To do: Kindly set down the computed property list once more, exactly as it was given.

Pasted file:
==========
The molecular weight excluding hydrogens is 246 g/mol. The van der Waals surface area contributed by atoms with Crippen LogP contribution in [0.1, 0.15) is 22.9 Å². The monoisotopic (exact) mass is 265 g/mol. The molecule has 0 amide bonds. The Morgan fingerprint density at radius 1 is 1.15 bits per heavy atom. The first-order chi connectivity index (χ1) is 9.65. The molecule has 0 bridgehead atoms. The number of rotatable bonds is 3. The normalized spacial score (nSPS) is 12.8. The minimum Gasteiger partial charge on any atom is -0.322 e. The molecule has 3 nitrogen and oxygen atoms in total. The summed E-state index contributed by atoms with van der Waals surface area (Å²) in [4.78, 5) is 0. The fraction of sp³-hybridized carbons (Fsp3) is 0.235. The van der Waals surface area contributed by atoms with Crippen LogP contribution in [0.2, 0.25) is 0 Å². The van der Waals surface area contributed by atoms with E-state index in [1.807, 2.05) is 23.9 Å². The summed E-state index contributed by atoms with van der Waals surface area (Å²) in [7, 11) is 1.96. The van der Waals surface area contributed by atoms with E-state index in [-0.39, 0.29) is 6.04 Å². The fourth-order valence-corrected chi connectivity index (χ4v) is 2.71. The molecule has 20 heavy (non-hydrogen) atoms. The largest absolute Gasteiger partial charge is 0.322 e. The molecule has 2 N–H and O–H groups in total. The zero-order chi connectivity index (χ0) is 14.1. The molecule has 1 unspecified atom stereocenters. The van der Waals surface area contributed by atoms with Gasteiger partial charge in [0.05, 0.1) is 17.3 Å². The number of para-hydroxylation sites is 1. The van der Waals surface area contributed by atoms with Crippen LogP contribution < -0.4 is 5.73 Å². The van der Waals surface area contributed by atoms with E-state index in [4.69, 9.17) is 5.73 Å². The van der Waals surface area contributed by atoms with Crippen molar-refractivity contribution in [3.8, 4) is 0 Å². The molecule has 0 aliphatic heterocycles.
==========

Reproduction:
The molecular weight excluding hydrogens is 246 g/mol. The van der Waals surface area contributed by atoms with Crippen LogP contribution in [0.1, 0.15) is 22.9 Å². The monoisotopic (exact) mass is 265 g/mol. The molecule has 0 amide bonds. The Morgan fingerprint density at radius 1 is 1.15 bits per heavy atom. The first-order chi connectivity index (χ1) is 9.65. The molecule has 0 bridgehead atoms. The number of rotatable bonds is 3. The normalized spacial score (nSPS) is 12.8. The minimum Gasteiger partial charge on any atom is -0.322 e. The molecule has 3 nitrogen and oxygen atoms in total. The summed E-state index contributed by atoms with van der Waals surface area (Å²) in [4.78, 5) is 0. The fraction of sp³-hybridized carbons (Fsp3) is 0.235. The van der Waals surface area contributed by atoms with Crippen LogP contribution in [0.2, 0.25) is 0 Å². The van der Waals surface area contributed by atoms with E-state index in [1.807, 2.05) is 23.9 Å². The summed E-state index contributed by atoms with van der Waals surface area (Å²) in [7, 11) is 1.96. The van der Waals surface area contributed by atoms with E-state index in [-0.39, 0.29) is 6.04 Å². The fourth-order valence-corrected chi connectivity index (χ4v) is 2.71. The molecule has 20 heavy (non-hydrogen) atoms. The largest absolute Gasteiger partial charge is 0.322 e. The molecule has 2 N–H and O–H groups in total. The zero-order chi connectivity index (χ0) is 14.1. The molecule has 1 unspecified atom stereocenters. The van der Waals surface area contributed by atoms with Gasteiger partial charge in [0.05, 0.1) is 17.3 Å². The number of para-hydroxylation sites is 1. The van der Waals surface area contributed by atoms with Crippen LogP contribution < -0.4 is 5.73 Å². The van der Waals surface area contributed by atoms with E-state index in [4.69, 9.17) is 5.73 Å². The van der Waals surface area contributed by atoms with Crippen molar-refractivity contribution in [3.8, 4) is 0 Å². The molecule has 0 aliphatic heterocycles.